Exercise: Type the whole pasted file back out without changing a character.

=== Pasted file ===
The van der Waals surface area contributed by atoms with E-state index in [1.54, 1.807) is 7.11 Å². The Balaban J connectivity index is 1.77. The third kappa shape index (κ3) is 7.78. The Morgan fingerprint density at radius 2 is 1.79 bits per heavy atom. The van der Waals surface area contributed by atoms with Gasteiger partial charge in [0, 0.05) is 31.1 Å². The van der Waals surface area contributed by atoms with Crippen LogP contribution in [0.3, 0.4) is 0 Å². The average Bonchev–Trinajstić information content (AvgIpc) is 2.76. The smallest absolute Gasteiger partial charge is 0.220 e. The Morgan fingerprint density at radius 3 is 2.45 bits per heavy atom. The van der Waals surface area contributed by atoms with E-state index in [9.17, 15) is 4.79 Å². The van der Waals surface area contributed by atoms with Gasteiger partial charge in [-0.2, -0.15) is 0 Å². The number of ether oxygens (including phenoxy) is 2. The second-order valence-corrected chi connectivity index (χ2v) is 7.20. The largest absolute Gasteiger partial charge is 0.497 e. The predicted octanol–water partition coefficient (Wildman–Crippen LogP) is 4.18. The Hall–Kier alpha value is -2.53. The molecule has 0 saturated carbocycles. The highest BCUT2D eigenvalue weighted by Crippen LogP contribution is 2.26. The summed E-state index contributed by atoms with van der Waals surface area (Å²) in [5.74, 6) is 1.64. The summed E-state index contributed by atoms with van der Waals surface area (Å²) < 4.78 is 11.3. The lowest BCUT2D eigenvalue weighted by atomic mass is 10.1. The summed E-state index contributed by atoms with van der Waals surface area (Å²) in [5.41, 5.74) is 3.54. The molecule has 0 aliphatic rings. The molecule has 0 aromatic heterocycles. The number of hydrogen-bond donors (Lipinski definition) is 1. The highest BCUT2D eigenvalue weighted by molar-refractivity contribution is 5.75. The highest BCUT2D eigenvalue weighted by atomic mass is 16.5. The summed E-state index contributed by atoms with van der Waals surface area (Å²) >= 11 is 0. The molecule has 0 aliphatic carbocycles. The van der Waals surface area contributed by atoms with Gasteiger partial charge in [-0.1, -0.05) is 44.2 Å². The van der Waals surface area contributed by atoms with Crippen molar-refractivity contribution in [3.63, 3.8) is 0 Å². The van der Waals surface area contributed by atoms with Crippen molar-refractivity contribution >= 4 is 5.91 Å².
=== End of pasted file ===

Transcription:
The van der Waals surface area contributed by atoms with E-state index in [1.54, 1.807) is 7.11 Å². The Balaban J connectivity index is 1.77. The third kappa shape index (κ3) is 7.78. The Morgan fingerprint density at radius 2 is 1.79 bits per heavy atom. The van der Waals surface area contributed by atoms with Gasteiger partial charge in [0, 0.05) is 31.1 Å². The van der Waals surface area contributed by atoms with Crippen LogP contribution in [0.3, 0.4) is 0 Å². The average Bonchev–Trinajstić information content (AvgIpc) is 2.76. The smallest absolute Gasteiger partial charge is 0.220 e. The Morgan fingerprint density at radius 3 is 2.45 bits per heavy atom. The van der Waals surface area contributed by atoms with E-state index in [9.17, 15) is 4.79 Å². The van der Waals surface area contributed by atoms with Gasteiger partial charge in [-0.2, -0.15) is 0 Å². The number of ether oxygens (including phenoxy) is 2. The second-order valence-corrected chi connectivity index (χ2v) is 7.20. The largest absolute Gasteiger partial charge is 0.497 e. The predicted octanol–water partition coefficient (Wildman–Crippen LogP) is 4.18. The Hall–Kier alpha value is -2.53. The molecule has 0 saturated carbocycles. The highest BCUT2D eigenvalue weighted by Crippen LogP contribution is 2.26. The summed E-state index contributed by atoms with van der Waals surface area (Å²) in [5.74, 6) is 1.64. The summed E-state index contributed by atoms with van der Waals surface area (Å²) < 4.78 is 11.3. The lowest BCUT2D eigenvalue weighted by atomic mass is 10.1. The summed E-state index contributed by atoms with van der Waals surface area (Å²) in [5.41, 5.74) is 3.54. The molecule has 0 aliphatic rings. The molecule has 0 aromatic heterocycles. The number of hydrogen-bond donors (Lipinski definition) is 1. The highest BCUT2D eigenvalue weighted by molar-refractivity contribution is 5.75. The highest BCUT2D eigenvalue weighted by atomic mass is 16.5. The summed E-state index contributed by atoms with van der Waals surface area (Å²) >= 11 is 0. The molecule has 0 aliphatic carbocycles. The van der Waals surface area contributed by atoms with Gasteiger partial charge in [-0.1, -0.05) is 44.2 Å². The van der Waals surface area contributed by atoms with Crippen molar-refractivity contribution in [3.63, 3.8) is 0 Å². The van der Waals surface area contributed by atoms with Crippen molar-refractivity contribution >= 4 is 5.91 Å².